Mad Dogs and Englishmen

Ayesha – the Return of She

by Henry Rider Haggard

‘The dogs had seen us now and came on, growling and baying fearfully. With a rush they came, and I am not ashamed to own that I felt terribly afraid. One . . . outstripped the others and, leaping up, sprang straight at my throat.’


There is a chapter in Ayesha entitled ‘The Death Hounds’, and it was while reading it that Noel Coward’s famous song sprang into my mind. Of course, the song has absolutely no connection (as far as I know) with Rider Haggard’s novel. However, it seems to me that, given the way that She ended, Leo Vincey and Horace Holly had to be pretty crazy to endure sixteen years of hardship to find her again.

But such is the power of love!

Ayesha – the Return of She is a great adventure/romance/fantasy in its own right, and every bit as mysterious and gripping as the original novel. [see here] Returning home from Africa, Holly and his adopted son are unable to settle. Both are still in love with Ayesha (or maybe the idea of Ayesha) and, almost immediately, set out on their travels to find her again. Travelling through Asia searching for a geological feature shaped like an ankh, they find themselves at a lamasery in Tibet. They are hospitably entertained for many months there before, driven my mysterious dreams, they set out again through the wilderness.

‘Then I saw everything, and the sight curdled the blood within my veins. Hanging to the rope, four or five feet below the broken point, was Leo, out of reach of it, and out of reach of the cliff.’

After many adventures, they reach Kaloon, a country in the middle of Asia ruled by Khan Rassen and Khania Atene. Atene immediately latches on to Leo, claiming him as a husband, but he, still hoping to find Ayesha again, rejects her. Within sight of the Kaloon capital is a volcano and on its summit the ankh-shaped rock the men have been seeking. Holding court within a college of priests who worship Hes (a variation of Isis) is Ayesha. The question is: is she the same Ayesha as Leo and Holly knew in Africa and, if so, how did she come to be there?

The ‘new’ Ayesha – if I may call her that – is gifted not only with beauty and immortality but with superhuman powers. Goddess-like one moment, she is an all too human woman the next. Her moods alternate between righteous anger and deep sadness. She tests Leo and he, having proved his love, claims her again. However, she will not give in to his desire, saying he must wait until they can return to Africa and until he has bathed in the sacred fire.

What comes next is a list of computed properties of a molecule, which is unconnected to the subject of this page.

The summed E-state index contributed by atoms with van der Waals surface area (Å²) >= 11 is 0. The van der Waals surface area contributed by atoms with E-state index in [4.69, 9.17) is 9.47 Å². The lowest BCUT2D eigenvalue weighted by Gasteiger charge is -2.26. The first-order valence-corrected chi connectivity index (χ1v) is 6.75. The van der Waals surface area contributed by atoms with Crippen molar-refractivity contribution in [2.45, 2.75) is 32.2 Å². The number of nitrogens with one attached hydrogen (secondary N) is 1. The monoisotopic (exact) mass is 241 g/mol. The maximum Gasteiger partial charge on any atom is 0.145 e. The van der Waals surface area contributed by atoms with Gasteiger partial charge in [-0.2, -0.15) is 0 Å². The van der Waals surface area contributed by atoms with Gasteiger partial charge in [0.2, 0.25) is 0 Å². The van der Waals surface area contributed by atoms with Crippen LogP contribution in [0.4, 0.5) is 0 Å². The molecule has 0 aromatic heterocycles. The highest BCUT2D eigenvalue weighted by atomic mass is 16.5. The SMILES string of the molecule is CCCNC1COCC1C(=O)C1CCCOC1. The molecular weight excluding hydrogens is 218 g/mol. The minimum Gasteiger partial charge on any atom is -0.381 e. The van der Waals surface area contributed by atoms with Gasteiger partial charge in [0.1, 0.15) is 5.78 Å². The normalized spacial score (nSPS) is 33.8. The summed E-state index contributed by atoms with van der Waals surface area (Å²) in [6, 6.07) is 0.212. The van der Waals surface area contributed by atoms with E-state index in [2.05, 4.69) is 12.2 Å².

Atene declares war and that changes everything, leading to a nail-biting bloodthirsty climax and an unexpected ending.

‘ “Holly, prepare thyself to look into the mouth of hell.” . . . . Ayesha tore off her veil and held it on high, flowing from her like a pennon, and lo! upon her brow blazed that wide and mystic diadem of light which once only I had seen before [and from] the Mountain peak behind us went up sudden sheets of flame.’

As in the earlier novel, Ayesha is full of philosophical discussion about the pros and cons of different religions, and about the meaning of life and death. In these, reincarnation is a dominant theme. Just as belief in ‘the journey’ rules the lives of the Buddhist lamas, so it works its way through the love story of Ayesha and Killikrates (Leo), and of Killikrates and Amenartas (Atene).

Haggard’s beautiful early twentieth century language** is not for everyone. Some readers will be put off by the ‘thees ‘ and ‘thous’ in the dialogue – personally, I rather like that; it adds colour to the narrative. Then there is the political incorrectness of the author’s gender and racial attitudes. But then, Ayesha is a novel of its time, a time before Britain lost its empire and before (appropriate this week) British women gained the vote.

One question constantly on our minds (assuming we have read She) is  – will Ayesha end happily, or is it written in the stars that history must repeat itself? Or is this woman, goddess, spirit or whatever actually Destiny itself?

‘ “Nay,” she said. “I ordain that it shall not be, and save One who listeth not, what power reigns in this wide earth that dare defy my will?” ‘


** The novel was published in 1905


3 thoughts on “Mad Dogs and Englishmen

  1. Sounds like a broad and powerful story.

    The title also piqued my interest as I read Mad Dogs and Englishmen by Ranulph Feinnes recently.
    Excellent book covering about a 1000 years of British history – filled in many gaps I had in my history knowledge and also makes me thankful I’m alive today in times far less brutal, and downright savage.


  2. Pingback: Art vs. Morality – Bookheathen Scribblings

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